Heaston’s Mimi and lively cast deliver the Puccininan warmth in HGO’s “Bohème”

Sat Oct 27, 2018 at 2:36 pm
By Steven Brown

Ivan Magri and Nicole Heaston star in Puccini’s “La bohème” at Houston Grand Opera. Photo: Lynn Lane

Houston Grand Opera’s production of La bohème makes a double contrast to its staging of The Flying Dutchman.

With Giacomo Puccini’s Bohème, HGO puts a realistic tale of young bohemians in Paris alongside Richard Wagner’s larger-than-life world of legend and Satanic curses.

The production’s styles differ, too. While Tomer Zvulun’s Dutchman sidesteps the traditional seaside village and sailing ships in favor of an industrial setting and expressionistic video projections, Bohème director John Caird take the audience into the familiar environs of the young artists’ garret and the Latin Quarter at Christmas time.

Yet while traditional, Caird’s production, which opened Friday night in the Wortham Theater Center, has freshened up Bohème at the same time. Taking a cue from the bohemian Marcello’s profession as a painter, director Caird and designer David Farley evoke the garret and the Christmas streetscape through masses of individual canvases, each depicting a portion of the vista. They’re clustered together to form the bulk of the sets, and a few hang in midair to reveal the Parisian skyscape in the background. 

All this creates a kind of storybook aura for Mimi and Rodolfo’s romance. But in Act 3, where grim reality intrudes on the love affair, Farley creates an equally realistic depiction of the city gates and tavern, dusted with snow.

Friday’s performance also blended the familiar and the fresh. Caird’s staging preserved all the traditional stage business, from Rodolfo’s tearing up a manuscript–in sync with the music–and tossing it into the fire in Act 1 to the bohemians’ moving the bed to center stage in Act 4 for Mimi’s last goodbyes. 

Yet Caird and the cast brought to the stage action such exuberance, naturalness and warmth that the well-known gambits retained their poetry and charm. 

It was ultimately the cast that brought the story to life. At the center, soprano Nicole Heaston and tenor Ivan Magrì made a cozy and compelling pair as the lovers Mimi and Rodolfo.

Heaston went even beyond the poise and and warmth of her Adina in HGO’s 2016 staging of Gaetano Donizetti’s The Elixir of Love. LINK As Friday’s opening performance unfolded, Heaston’s voice surged and bloomed in Mimi’s lyrical outpourings. The one that climaxed the dying heroine’s last tête-à-tête with Rodolfo rang out the most ardently of all.

Magrì’s vocal palette didn’t include much Puccinian glow. But he sang with such brightness, vibrancy and security that Rodolfo’s flights of melody exuded youthful emotion. 

Magrì and Heaston complemented the big moments’ electricity with the light, conversational coziness they brought to the music. In Mimi and Rodolfo’s first meeting, they gave Puccini’s music an aura of two people chatting to make acquaintance. Mimi’s duet with Marcello in Act 2 began like a simple, heart-to-heart talk. And Mimi and Rodolfo’s last scene together was suffused with affection and tenderness before it built up to the final flights of lyricism.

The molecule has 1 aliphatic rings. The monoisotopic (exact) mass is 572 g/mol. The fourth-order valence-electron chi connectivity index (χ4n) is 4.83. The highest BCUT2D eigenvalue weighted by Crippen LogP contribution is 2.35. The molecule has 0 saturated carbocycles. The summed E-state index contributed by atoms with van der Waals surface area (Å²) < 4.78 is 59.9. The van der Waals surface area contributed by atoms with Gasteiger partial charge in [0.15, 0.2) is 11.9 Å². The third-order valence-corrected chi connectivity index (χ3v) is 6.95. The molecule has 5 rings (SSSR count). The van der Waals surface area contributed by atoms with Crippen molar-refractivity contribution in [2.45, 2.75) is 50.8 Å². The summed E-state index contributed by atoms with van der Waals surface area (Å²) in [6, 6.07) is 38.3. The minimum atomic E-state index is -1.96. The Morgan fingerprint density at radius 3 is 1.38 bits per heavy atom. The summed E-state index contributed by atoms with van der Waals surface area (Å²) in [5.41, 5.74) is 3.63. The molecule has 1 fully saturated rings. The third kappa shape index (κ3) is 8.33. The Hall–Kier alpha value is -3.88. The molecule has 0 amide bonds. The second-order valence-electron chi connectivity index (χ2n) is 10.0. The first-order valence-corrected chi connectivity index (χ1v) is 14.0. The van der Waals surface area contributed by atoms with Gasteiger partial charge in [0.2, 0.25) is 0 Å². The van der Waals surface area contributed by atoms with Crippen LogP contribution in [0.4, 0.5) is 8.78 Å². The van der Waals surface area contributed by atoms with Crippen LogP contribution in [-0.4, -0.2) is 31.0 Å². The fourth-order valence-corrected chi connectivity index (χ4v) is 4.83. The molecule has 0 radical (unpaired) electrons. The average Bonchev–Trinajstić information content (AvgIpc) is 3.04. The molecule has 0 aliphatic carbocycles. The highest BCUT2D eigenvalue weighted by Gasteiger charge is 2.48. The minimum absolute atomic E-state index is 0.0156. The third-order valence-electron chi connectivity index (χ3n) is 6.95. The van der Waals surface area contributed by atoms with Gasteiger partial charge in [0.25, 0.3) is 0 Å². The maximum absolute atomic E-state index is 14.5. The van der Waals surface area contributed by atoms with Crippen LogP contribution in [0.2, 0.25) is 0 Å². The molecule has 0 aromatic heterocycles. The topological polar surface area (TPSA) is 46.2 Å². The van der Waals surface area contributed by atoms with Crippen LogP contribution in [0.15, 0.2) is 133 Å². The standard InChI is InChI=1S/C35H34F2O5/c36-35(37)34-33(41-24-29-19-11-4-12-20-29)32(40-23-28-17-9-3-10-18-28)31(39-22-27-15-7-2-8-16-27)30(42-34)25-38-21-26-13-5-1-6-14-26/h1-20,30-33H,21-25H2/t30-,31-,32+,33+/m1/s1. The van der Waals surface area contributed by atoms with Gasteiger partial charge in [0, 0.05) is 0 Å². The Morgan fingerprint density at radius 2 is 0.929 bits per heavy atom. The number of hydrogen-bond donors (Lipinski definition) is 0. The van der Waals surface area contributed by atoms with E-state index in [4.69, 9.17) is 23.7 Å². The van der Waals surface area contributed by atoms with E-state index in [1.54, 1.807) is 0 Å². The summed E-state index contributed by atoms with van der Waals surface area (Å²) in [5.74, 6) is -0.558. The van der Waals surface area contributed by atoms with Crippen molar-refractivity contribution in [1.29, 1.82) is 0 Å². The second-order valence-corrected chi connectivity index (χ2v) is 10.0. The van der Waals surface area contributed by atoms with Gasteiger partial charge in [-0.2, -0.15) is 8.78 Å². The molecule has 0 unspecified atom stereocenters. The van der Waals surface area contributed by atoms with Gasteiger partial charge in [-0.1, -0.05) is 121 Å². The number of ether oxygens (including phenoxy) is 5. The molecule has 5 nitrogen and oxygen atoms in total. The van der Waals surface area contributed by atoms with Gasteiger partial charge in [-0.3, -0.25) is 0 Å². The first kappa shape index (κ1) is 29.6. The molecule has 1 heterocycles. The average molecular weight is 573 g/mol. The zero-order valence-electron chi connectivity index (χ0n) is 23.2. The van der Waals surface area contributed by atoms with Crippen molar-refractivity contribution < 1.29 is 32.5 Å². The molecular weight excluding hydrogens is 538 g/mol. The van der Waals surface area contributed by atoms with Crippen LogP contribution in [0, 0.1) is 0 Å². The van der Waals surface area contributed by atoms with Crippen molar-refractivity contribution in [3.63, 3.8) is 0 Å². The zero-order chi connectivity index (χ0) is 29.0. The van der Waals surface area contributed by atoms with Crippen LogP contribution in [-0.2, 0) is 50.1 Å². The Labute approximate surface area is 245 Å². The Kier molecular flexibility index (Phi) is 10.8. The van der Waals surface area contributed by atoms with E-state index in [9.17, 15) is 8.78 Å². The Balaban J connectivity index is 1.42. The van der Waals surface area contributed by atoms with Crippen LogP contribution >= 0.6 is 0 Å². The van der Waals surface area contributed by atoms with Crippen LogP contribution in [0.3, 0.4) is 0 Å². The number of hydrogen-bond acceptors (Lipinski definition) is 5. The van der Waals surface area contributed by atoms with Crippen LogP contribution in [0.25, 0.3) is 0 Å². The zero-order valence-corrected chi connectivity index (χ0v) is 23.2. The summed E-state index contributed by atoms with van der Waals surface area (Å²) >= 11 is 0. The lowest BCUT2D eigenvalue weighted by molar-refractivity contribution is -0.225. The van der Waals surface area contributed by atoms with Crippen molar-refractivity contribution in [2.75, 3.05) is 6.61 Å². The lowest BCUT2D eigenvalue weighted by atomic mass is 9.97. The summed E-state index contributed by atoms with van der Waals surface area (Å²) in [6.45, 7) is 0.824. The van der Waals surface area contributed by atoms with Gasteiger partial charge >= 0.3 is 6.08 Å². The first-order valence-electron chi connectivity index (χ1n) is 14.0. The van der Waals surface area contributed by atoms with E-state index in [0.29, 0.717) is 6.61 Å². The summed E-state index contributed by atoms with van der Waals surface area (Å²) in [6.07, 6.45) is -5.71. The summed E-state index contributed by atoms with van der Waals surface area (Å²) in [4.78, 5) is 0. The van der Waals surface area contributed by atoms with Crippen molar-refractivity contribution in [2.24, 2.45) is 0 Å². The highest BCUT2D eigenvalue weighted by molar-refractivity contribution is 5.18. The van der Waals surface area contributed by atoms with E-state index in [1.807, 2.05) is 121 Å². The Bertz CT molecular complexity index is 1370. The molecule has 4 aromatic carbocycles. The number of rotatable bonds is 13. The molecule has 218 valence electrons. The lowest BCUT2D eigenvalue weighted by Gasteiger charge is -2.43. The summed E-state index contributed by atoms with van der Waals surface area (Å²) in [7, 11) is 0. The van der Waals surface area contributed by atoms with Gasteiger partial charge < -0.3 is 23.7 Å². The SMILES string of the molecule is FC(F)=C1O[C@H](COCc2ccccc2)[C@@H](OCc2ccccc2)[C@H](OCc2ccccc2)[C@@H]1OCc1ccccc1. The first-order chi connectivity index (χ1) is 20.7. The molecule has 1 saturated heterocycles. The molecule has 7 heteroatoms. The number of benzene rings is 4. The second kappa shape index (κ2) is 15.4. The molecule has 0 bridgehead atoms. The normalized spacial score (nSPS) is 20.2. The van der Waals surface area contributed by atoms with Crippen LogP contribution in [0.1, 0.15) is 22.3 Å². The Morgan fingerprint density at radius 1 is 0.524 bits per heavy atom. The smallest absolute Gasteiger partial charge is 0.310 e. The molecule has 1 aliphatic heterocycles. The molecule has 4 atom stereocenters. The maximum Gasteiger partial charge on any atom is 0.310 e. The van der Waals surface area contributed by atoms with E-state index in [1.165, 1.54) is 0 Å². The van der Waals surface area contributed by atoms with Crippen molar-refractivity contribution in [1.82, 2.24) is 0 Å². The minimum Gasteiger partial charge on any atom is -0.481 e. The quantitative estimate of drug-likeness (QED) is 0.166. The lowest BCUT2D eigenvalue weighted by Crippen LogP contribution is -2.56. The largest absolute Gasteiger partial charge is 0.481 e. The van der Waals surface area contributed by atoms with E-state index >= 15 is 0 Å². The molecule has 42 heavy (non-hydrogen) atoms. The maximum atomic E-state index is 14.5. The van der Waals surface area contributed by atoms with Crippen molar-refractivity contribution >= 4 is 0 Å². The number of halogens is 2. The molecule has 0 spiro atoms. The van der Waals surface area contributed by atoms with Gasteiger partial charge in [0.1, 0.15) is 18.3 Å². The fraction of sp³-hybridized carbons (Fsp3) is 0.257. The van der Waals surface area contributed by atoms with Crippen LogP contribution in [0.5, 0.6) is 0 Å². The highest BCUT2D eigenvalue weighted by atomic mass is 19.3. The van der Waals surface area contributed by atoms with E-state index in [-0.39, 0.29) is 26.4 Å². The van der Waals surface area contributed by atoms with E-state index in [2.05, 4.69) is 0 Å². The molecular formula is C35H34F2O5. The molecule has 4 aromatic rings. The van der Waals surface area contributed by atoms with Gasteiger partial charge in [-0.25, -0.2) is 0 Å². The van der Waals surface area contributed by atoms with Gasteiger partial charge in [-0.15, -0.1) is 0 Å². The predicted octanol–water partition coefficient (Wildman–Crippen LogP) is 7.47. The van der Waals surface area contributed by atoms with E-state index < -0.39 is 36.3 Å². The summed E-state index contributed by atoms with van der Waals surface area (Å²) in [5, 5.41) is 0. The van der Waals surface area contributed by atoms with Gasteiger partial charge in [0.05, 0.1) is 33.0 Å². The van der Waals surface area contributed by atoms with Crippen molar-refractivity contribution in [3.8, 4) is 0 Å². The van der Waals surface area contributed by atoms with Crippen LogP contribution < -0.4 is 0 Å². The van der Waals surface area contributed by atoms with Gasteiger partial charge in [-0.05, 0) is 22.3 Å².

Rodolfo’s fellow bohemians made a spirited crew, thanks to their lively demeanors and hale-and-hearty voices. 

As Marcello, baritone Michael Sumuel complemented Magrì’s bright tones with his darker voice. He also bellowed lustily during the name-calling outburst with Marcello’s on-and-off flame, Musetta. 

Soprano Pureum Jo played Musetta with brashness galore. She brought Musetta’s waltz not only flamboyance, but touches of teasing lightness that exuded flirtatiousness in their own way. She then toned down in Act 4, where Musetta becomes more sympathetic.

Bass Federico de Michelis’ Colline balanced depth and gentleness in his Act 4 farewell to the coat headed to the pawnshop. As Schaunard, baritone Geoffrey Hahn sang with a resonance that fed into the comedy of his tale about dispatching his employer’s parrot. 

The lot of them, as well as Magrì, threw themselves unabashedly into the bohemians’ horsing around, especially Act 4’s dance-off. 

Baritone Héctor Vásquez did a neat switch of characterization.  In Act 1, his Benoit settled into his chair to brag to the bohemians about his flair with women; in Act 2, his Alcindoro scurried around frantically, trying to placate the flighty Musetta.

Conductor James Lowe and the HGO Orchestra helped it all click, bringing clarity and vividness to bits of instrumental tone-painting that many groups gloss over.

The HGO Orchestra didn’t quite have the fullness of sonority to make the big lyrical moments–such as the swell of melody when Rodolfo spots Mimi in Act 3–exert their power. But Lowe and the group brought the music a transparency that enabled Heaston and Magrì to savor the music’s more intimate side.

And the orchestra did have enough power and gleam to reinforce the singers when their voices took flight. The sweep of the story’s emotions always came through, and that is a crucial element of a successful Bohème.

La Bohème runs through November 11 in the Wortham Theater Center. houstongrandopera.org; 713-228-6737.




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